The South African food and beverage manufacturing industry

The phenomenon of globalisation is having a major impact on food systems around the world. Food systems are changing, resulting in greater availability and diversity of food.4 Over the last 50 years, practically all areas of food production and processing have been transformed.5 This increase has resulted in a consolidation of agricultural and food and beverage companies into large international corporations, which have developed global brands and marketing strategies with adaption to local tastes.5,6 These large corporations utilise global sourcing of supplies, centralisation of strategic assets and resources, as well as establishment of operations in several countries to succeed in a global market.6,7

In 2012, there were over 1800 food manufacturing companies in South Africa.8 The South African food and beverage manufacturing industry (SAFBMI) is dominated by a few large, diversified, national and multinational food manufacturers, which have established market shares and control both production capacity and sales in most food categories.9 The ten largest packaged-food companies in South Africa account for 52% of total packaged food sales.10 This proportion is greater than the global average, for which the top ten packaged food companies account for only 15.2% of sales.10 Furthermore, this figure is different from that of the soft drinks sector, where the top ten global and South African soft drink companies account for 52.3% and 79% of sales, respectively.10 Five of the top ten food manufacturing companies in South Africa in 2012 were South African, three of which had an international presence.8,11 The domination of a few large food and beverage manufacturers is a consequence of restricted licensing procedures and technical barriers to entry that limited the number of manufacturers under the apartheid government.12 However, more recently, new and smaller processors have started to play an important role and continue to change the competitive environment of food processing in South Africa despite their limited market share.9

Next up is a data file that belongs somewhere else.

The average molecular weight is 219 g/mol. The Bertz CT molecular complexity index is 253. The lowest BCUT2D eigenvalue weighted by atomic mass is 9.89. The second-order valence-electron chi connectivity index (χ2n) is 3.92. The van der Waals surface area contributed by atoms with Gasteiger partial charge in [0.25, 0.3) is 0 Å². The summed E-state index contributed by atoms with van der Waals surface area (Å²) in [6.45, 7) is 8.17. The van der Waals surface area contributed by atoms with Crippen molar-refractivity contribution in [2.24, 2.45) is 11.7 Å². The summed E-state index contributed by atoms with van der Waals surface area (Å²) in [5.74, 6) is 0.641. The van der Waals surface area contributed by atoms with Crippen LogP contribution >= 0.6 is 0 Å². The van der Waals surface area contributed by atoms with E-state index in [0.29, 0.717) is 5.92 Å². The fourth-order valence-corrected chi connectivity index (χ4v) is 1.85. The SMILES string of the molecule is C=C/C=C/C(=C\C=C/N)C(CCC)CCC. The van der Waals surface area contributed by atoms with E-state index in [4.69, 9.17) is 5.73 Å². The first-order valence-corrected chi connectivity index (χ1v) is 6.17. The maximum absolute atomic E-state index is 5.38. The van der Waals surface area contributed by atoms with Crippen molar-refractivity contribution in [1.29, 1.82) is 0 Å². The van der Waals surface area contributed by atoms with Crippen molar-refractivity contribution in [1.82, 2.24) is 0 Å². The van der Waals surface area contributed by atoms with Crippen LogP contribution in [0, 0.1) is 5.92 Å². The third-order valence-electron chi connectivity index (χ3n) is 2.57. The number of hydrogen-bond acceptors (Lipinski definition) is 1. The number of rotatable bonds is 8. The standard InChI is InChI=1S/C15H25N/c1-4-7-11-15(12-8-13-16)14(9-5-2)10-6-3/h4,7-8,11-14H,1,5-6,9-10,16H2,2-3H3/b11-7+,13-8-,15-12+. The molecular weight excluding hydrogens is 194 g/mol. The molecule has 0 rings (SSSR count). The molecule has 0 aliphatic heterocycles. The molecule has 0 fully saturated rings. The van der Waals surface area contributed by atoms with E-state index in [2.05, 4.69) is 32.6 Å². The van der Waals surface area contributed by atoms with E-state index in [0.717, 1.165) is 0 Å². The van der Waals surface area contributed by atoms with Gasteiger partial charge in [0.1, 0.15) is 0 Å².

Large multinational companies such as Nestlé (Switzerland), Unilever (United Kingdom/Netherlands), Lactalis/Parmalat Group (France/Italy) and Mondelez (United States of America) operate their own manufacturing plants in South Africa, which produce and market their established brands.9 South Africa's key local players include companies such as Tiger Brands Ltd, Clover Ltd, Pioneer Foods Group Ltd, AVI Ltd, Premier Foods and Rainbow Chicken Limited. All of these food and beverage manufacturers depend on formal retail chains to sell their products.9 Many South African companies have formed associations with international companies, enabling access to the latest technology and expertise. Examples of these are Simba and Frito-Lay (United States of America) and Robertsons and Best Foods (United States of America).9

According to the Euromonitor 2012 report on the South African packaged food sector, this sector has grown from 2007 to 2012, in value by 57%, from ZAR91 billion to ZAR143 billion, and in volume by 15%, from 4 515 300 tonnes to 5 202 500 tonnes.13 Capital expenditure on new property, plants and equipment increased by 148%, from ZAR4010 million in 2001 to ZAR9943 million in 2008.14,15